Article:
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Old 02-21-2007, 02:16 PM   #31
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Originally posted by Irvine511




but i thought you people invented irony?
Didn't you hear? Irony is dead... It followed Sarcasm a couple years ago...
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Old 02-21-2007, 04:05 PM   #32
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Originally posted by Justin24
Well the Iraqi people seem to be happy about this.

For some reason, I doubt that any British colony or British-occupied country has been sad about British troops leaving.
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Old 02-21-2007, 07:43 PM   #33
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This is not news.

Sure it is, you just don't want it to be...
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Old 02-22-2007, 07:14 AM   #34
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So wait. Prince Harry is about to go to Iraq and the British pull out.

http://news.bbc.co.uk/1/hi/uk/6383747.stm
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Old 02-22-2007, 10:12 AM   #35
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Thanks for sharing that, Lara. Interesting.
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Old 02-22-2007, 10:22 AM   #36
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Whew, now Prince Harry won't have to go. A few days ago they were saying he was on his way soon. It's good the Brits are leaving. This will only make the Americans look worse and our government will have to pull out too. (I HOPE)
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Old 02-22-2007, 10:26 AM   #37
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Read the article at the posted link above my last post. He is going.
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Old 02-22-2007, 10:27 AM   #38
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Oh, is he going to be one of the few who stay when the rest are gone? Is this some kind of political statement for the Blair government? What if he gets killed over there?
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Old 02-22-2007, 11:41 AM   #39
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It was mentioned in the first article that only a part of the troop is leaving this year, and some 5,100 soldiers will stay there.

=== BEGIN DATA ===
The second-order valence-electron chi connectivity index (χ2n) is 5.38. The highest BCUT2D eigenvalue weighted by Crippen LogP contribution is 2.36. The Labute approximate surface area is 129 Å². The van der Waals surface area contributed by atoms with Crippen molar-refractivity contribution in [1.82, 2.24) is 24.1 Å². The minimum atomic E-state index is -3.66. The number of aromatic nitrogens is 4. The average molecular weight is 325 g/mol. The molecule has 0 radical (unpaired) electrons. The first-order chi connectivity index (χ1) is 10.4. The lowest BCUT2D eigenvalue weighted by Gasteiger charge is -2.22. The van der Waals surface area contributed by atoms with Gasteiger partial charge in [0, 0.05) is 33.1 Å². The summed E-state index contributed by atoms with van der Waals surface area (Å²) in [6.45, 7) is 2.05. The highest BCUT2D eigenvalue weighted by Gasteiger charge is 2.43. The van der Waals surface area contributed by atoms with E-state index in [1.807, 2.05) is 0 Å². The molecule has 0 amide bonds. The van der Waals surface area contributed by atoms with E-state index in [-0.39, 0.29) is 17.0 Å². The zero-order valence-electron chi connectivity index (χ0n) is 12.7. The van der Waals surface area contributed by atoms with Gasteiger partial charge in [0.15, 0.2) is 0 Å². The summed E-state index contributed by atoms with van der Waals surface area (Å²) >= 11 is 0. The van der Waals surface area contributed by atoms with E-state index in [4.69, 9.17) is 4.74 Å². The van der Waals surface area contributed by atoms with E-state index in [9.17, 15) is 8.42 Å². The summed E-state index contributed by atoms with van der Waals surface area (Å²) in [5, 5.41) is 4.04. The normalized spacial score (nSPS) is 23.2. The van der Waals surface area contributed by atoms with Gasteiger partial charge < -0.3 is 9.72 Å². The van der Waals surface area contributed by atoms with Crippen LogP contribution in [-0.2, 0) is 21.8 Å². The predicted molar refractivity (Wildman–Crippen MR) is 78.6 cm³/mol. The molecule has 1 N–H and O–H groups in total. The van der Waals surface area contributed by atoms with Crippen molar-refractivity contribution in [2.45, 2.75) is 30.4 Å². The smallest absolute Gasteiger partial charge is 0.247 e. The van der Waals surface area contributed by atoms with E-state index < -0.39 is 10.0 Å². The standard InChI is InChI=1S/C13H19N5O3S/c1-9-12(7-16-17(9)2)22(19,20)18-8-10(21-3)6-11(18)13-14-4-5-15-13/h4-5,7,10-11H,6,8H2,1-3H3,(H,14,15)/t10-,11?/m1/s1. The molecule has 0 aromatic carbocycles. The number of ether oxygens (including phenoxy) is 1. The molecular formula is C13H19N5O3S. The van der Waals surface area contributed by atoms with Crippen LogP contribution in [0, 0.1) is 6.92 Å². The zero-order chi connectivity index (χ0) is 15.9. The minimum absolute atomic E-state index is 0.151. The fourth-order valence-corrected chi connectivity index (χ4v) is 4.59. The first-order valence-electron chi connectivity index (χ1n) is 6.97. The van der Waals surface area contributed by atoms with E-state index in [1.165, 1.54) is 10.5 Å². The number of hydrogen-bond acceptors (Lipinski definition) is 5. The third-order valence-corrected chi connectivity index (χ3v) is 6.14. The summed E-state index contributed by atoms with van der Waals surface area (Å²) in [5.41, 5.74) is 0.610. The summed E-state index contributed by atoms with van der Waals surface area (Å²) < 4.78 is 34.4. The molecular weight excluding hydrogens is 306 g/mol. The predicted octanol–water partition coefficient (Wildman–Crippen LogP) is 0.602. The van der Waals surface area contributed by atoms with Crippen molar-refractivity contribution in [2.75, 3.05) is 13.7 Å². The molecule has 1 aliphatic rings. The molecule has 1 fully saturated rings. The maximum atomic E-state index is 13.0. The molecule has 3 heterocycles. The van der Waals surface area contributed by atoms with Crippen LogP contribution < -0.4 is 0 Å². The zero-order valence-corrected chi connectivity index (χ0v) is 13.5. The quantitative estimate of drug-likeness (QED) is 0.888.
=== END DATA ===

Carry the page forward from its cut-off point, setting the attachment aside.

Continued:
Prince Henry and his battalion will go there in about half a year or so to do the tasks they got to do.

I think the decrease of troops over there is partly a political decision, as there will be new elections in England this or next year, and so it could have some positive side effects when the troops come home.
It's definately taken into consideration by him or his advisors that it could save some votes for the Labour party.

As I've read some weeks ago, when Harry mentioned his desire to go to Iraq or Afghanistan with his Battalion it was, many people were afraid of the danger that he could get killed, and especially be a special target for the insurgents/Taliban and that time it was questioned whether he will be allowed to go. One could argue it increases the risk for the whole Army there, not only put him into risk.

Looks like they made up their mind and decided Harry should be allowed to participate.

I'm sure, if he got killed over there, the terrorists will use it as some propaganda.
But I'm not sure how the reaction will be in British society or in the West in general.
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Old 02-22-2007, 01:02 PM   #40
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Originally posted by BonoVoxSupastar


Sure it is, you just don't want it to be...
Ok, lets look at the facts. There were 46,000 British troops in Iraq in March 2003. By July 2003 that number was down to 22,000. Over the next 3 years, 15,000 more British troops would gradually be withdrawn.

Were there any major news articles, to this degree, about the withdrawal of 24,000 British troops in 2003, and 5,000 more in each subsequent year?

Now that there is to be a withdrawal of 1,500 troops in southern Iraq over the next few weeks, its "news"? Why would that be "news" to this degree, when the withdrawal of nearly 40,000 British troops over the past 3 and a half years has not been?
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Old 02-22-2007, 01:12 PM   #41
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[q]Number of coalition troops remaining in Iraq after Britain and Denmark complete pullouts announced yesterday.
Country Troops
United States 140,000
Britain 5,500
South Korea* 2,300
Georgia 900
Poland 900
Romania 600
Australia 550
El Salvador 380
Mongolia 160
Bulgaria 155
Azerbaijan 150
Latvia 125
Albania 120
Czech Republic 99
Lithuania 53
Armenia 46
Macedonia 40
Bosnia 36
Estonia 35
Kazakhstan 27
Netherlands 15
Slovenia 4
SOURCE: Associated Press
*South Korea plans to halve its deployment by April.[/q]
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Old 02-22-2007, 01:14 PM   #42
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Originally posted by Irvine511
so ... other countries (and apparently Denmark is now about to do the same) are removing their small remaining forces in accordance to a timetable.

yet another blow to Bush. Iraq is over.

why would we send more troops precisely when our few allies are removing theirs?
The British have been removing their troops since the summer of 2003 as conditions on the ground warrent it. Over 40,000 British troops have left, but some how the removal of another 1,500 is major "news". The security situation around Baghdad is very different from the security situation in the south.
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Old 02-22-2007, 01:16 PM   #43